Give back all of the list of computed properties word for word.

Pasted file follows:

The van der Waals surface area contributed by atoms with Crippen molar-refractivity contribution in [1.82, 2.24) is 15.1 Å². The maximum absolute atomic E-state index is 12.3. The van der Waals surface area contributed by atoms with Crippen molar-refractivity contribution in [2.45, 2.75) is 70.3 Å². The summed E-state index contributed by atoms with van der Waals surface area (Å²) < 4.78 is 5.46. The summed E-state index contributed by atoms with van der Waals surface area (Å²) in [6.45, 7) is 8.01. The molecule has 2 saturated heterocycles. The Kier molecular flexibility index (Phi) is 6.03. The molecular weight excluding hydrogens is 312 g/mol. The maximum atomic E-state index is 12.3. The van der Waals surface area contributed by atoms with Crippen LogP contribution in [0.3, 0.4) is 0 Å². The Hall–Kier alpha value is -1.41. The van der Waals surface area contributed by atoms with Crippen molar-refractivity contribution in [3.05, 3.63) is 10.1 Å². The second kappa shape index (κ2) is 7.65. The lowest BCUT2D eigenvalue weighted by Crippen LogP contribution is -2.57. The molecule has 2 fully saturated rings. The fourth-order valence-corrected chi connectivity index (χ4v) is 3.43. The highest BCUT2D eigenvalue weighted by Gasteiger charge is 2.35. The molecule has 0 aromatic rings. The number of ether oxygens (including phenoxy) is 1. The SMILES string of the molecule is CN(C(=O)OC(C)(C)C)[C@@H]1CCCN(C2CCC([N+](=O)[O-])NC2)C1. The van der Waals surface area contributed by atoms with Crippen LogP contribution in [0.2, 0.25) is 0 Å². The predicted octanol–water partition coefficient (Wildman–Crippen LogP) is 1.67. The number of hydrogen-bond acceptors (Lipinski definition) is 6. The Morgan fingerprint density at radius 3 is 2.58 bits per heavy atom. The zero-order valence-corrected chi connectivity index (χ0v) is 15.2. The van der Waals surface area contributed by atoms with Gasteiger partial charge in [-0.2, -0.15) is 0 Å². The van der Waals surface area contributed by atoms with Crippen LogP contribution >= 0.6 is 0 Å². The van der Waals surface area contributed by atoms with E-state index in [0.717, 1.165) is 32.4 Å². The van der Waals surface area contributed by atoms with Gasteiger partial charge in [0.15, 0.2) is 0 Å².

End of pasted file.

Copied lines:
The van der Waals surface area contributed by atoms with Crippen molar-refractivity contribution in [1.82, 2.24) is 15.1 Å². The maximum absolute atomic E-state index is 12.3. The van der Waals surface area contributed by atoms with Crippen molar-refractivity contribution in [2.45, 2.75) is 70.3 Å². The summed E-state index contributed by atoms with van der Waals surface area (Å²) < 4.78 is 5.46. The summed E-state index contributed by atoms with van der Waals surface area (Å²) in [6.45, 7) is 8.01. The molecule has 2 saturated heterocycles. The Kier molecular flexibility index (Phi) is 6.03. The molecular weight excluding hydrogens is 312 g/mol. The maximum atomic E-state index is 12.3. The van der Waals surface area contributed by atoms with Crippen LogP contribution in [0.3, 0.4) is 0 Å². The Hall–Kier alpha value is -1.41. The van der Waals surface area contributed by atoms with Crippen molar-refractivity contribution in [3.05, 3.63) is 10.1 Å². The second kappa shape index (κ2) is 7.65. The lowest BCUT2D eigenvalue weighted by Crippen LogP contribution is -2.57. The molecule has 2 fully saturated rings. The fourth-order valence-corrected chi connectivity index (χ4v) is 3.43. The highest BCUT2D eigenvalue weighted by Gasteiger charge is 2.35. The molecule has 0 aromatic rings. The number of ether oxygens (including phenoxy) is 1. The SMILES string of the molecule is CN(C(=O)OC(C)(C)C)[C@@H]1CCCN(C2CCC([N+](=O)[O-])NC2)C1. The van der Waals surface area contributed by atoms with Crippen LogP contribution in [0.2, 0.25) is 0 Å². The predicted octanol–water partition coefficient (Wildman–Crippen LogP) is 1.67. The number of hydrogen-bond acceptors (Lipinski definition) is 6. The Morgan fingerprint density at radius 3 is 2.58 bits per heavy atom. The zero-order valence-corrected chi connectivity index (χ0v) is 15.2. The van der Waals surface area contributed by atoms with Gasteiger partial charge in [-0.2, -0.15) is 0 Å². The van der Waals surface area contributed by atoms with Crippen LogP contribution >= 0.6 is 0 Å². The van der Waals surface area contributed by atoms with E-state index in [0.717, 1.165) is 32.4 Å². The van der Waals surface area contributed by atoms with Gasteiger partial charge in [0.15, 0.2) is 0 Å².